Last evening in St. Louis, we experienced a range of wintry mix and ice pelting on our roofs, decks and driveways. At Mosby, we like to take preventative measures to lessen the effects of ice and snow on our homes.
Ice on Driveways, Porches and Walkways
One of those preventative measures is Ice Melts for driveways, porches and walkways. Most Ice Melts can be harmful to your pets and vegetation. Ice Melts can also be highly corrosive on the concrete, so we recommend using an Alternative Ice Melt. Using Calcium Magnesium Acetate (CMA), this is safe to both your fur kids and your plants. For a more in-depth read on ice melts click here.
Ice Dams on the Roof
An Ice Dam is a hump of ice that forms at the edge of a roof which can damage both your roof and the inside of your home. If Ice Dams have formed, here’s the best way to remove them, according to Energy Star:
• Don’t get on your roof to solve this problem, it could be dangerous.
• Avoid standing on the ground and “chipping away” at the ice. Not only could this cause damage to your roof, but you can be seriously injured by falling ice, debris, or tools.
• Contacting a roofing contractor to fix your roof leak will not prevent future ice dams.
• Seal air leaks (Home Sealing) and sealing duct air leaks in your attic to stop warm air leakage (the source of the problem).
• After sealing leaks, add additional insulation in your attic.
• Provide adequate attic ventilation so that the underside of the roof and outside air are at the same temperature. Check to make sure attic insulation is not blocking roof ventilation.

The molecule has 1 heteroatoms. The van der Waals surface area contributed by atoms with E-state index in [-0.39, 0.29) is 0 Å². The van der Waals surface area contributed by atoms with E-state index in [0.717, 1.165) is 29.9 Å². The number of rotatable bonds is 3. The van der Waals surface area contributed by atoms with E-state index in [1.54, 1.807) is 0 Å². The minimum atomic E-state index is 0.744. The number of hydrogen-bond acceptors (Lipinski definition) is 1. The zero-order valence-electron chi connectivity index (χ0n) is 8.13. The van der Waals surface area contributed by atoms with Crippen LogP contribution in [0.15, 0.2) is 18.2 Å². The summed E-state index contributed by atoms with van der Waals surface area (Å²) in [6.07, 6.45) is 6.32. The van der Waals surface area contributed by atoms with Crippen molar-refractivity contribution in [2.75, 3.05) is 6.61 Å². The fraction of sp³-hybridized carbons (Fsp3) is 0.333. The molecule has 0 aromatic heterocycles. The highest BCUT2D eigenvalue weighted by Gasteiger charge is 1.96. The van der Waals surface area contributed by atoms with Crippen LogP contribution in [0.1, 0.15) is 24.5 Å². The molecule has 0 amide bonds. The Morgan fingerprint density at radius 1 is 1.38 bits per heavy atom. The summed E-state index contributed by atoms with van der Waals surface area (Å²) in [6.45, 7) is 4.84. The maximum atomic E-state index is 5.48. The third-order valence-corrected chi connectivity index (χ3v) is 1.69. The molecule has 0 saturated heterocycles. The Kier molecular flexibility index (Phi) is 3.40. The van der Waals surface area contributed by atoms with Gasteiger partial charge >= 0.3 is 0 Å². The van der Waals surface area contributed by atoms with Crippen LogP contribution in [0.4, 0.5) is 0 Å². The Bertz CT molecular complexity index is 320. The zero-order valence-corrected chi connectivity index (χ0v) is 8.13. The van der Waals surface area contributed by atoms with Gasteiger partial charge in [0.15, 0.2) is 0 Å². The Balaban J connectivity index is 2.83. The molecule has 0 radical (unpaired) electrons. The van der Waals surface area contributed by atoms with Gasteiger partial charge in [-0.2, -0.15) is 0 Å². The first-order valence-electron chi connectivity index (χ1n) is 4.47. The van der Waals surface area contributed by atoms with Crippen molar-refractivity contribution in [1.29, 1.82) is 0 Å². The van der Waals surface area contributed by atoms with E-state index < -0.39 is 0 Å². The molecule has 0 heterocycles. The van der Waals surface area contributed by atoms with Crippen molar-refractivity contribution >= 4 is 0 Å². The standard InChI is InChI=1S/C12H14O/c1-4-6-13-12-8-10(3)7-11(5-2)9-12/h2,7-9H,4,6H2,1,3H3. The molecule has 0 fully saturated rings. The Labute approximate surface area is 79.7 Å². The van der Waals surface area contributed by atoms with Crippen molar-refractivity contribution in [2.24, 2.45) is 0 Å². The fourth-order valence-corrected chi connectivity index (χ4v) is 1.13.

• Clean leaves and other debris from gutters before the first snow. This will help prevent ice build-up in gutters.
• Hire a contractor who is an energy specialist or specializes in air sealing to do an in-home evaluation. A good specialist will use diagnostic equipment to evaluate the performance of your home and generate a customized list of improvements. (Cited here)
How to Stop Window Ice Buildup
Water vapor/condensation is a main culprit of window ice. Frosting on windows can happened to most efficient windows, especially when temperatures are extremely low, and in St. Louis, this winter we have had extremely low temperatures. Excess moisture can eventually cause problems with the maintenance of your home or your health.
You will want to find a solution if you see the following:
• Condensation stays on the window throughout a day, even after the outside temperature warms up
• Condensation is between the panes of glass, which may indicate a seal failure in your window
• Condensation is forming on the walls
• The air smells musty, in general, or regular household odors linger too long
• Mold, mildew or rot is visible on walls, ceilings and windows
Two Solutions to Stop Condensation/Water Vapor
1. Reduce Interior Moisture
• Maintain proper humidity levels in your home; if it’s too high run a dehumidifier
• Limit the number of aquariums, plants or anything that requires water
• Keep gas appliances and plumbing in proper working order
• Avoid air-drying clothes indoors
2. Increase Ventilation
• Crack open a window while showering, bathing, cooking or laundering to let excess moisture escape
• Run bathroom and kitchen exhaust fans for longer than you currently do
• Increase or add ceiling fans and a ventilation system that vents to the outside
• Properly ventilate crawl spaces and make sure attic louvers stay open all year
• Regularly open blinds and drapes because window coverings restrict air flow over the glass
If you still have concerns about ice melts, ice dams and condensation in your Metro St. Louis home, have the water management experts at Mosby Building Arts analyze your home and solve the problems once and for all. Call the Mosby office at 314.909.1800 or contact them here.